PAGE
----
Food minister KV Thomas is steering the landmark food security bill, the UPA government’s most ambitious social welfare measure so far. In an interview to Hindustan Times, Thomas explains what the law promises and how soon it could be a reality:
Food security bill was listed in the 100-day agenda announced as soon as this government came to power. Why has it taken till the fifth year of the government and now you are struggling to pass it?
It is not that we didn’t do anything in the last five years. This bill is unique in character. It ensures legal entitlement of food through the entire life of an individual. Enforcement of this law has to be done by the state governments and we started talking to states soon after this government came to power.
We have increased storage capacity of grain from 55 million tonnes to 75 million tonnes. We have been working on the modernisation of the public distribution system, working on the Aadhaar platform.
In 2011, the bill was sent to the standing committee, which took some time. As soon as the standing committee returned the bill, we accepted most of their amendments and moved the bill. We will do our best to ensure that this unique law will be in place soon.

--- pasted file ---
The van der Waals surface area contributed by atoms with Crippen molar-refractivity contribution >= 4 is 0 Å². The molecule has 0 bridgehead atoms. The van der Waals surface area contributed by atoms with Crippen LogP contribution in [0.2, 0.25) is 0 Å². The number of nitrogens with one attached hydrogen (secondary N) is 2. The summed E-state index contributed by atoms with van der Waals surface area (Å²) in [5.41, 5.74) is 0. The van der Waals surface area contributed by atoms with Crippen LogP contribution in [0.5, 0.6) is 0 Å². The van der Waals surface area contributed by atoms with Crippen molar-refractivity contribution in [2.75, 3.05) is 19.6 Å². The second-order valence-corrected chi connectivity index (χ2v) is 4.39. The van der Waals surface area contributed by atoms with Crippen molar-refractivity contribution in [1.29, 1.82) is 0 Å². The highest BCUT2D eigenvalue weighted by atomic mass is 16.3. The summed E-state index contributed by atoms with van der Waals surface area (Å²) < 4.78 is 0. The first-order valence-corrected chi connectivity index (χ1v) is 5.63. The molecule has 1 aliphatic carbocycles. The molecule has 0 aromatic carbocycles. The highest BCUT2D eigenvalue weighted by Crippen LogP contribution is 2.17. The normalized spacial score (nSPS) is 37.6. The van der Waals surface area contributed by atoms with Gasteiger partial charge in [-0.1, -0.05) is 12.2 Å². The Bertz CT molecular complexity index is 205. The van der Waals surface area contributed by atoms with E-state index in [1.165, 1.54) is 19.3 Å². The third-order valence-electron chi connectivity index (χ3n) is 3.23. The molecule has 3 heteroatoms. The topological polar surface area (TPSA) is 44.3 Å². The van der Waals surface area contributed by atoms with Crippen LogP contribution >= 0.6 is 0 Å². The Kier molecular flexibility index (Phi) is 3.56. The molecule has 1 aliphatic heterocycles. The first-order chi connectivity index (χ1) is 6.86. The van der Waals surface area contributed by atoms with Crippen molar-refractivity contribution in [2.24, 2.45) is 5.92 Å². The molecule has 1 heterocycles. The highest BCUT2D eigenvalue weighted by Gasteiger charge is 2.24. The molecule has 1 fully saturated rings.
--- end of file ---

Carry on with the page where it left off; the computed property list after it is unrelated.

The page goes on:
Is there any opposition from within the government? From the finance minister that it will cost too much? From Sharad Pawar that there isn’t enough grain?
In the beginning, there were apprehensions. We took them into account. For instance, the original proposal was to give 7 kg per person a month. It was not practical and we made it 5 kgs.
The scheme will cost around Rs. 1.35 lakh crore a year, which will be R35,000 crore more than what we currently spend on our food subsidy. India can afford that kind of money. These issues were discussed at various levels and we now have a consensus.
Will this scheme lead to the destruction of agricultural market?
Government procures only 30% of the grain produced. Even if it goes up by a bit, there will still be plenty in the open market.
When do you hope this to be a law now?
After the opposition didn’t allow us to pass it in the last two sessions of Parliament, we prepared an ordinance. Then we decided that we must make another attempt to pass in Parliament after a proper debate. We are approaching the BJP.
You will have a special session of Parliament?
We may. We may call the monsoon session a little early. All options are open. We will have the law.
All options including an ordinance?
So how long will you try to persuade the BJP?
We have given ourselves a week’s time to explore the possibility of avoiding an ordinance. By the end of this week, we will decide either way.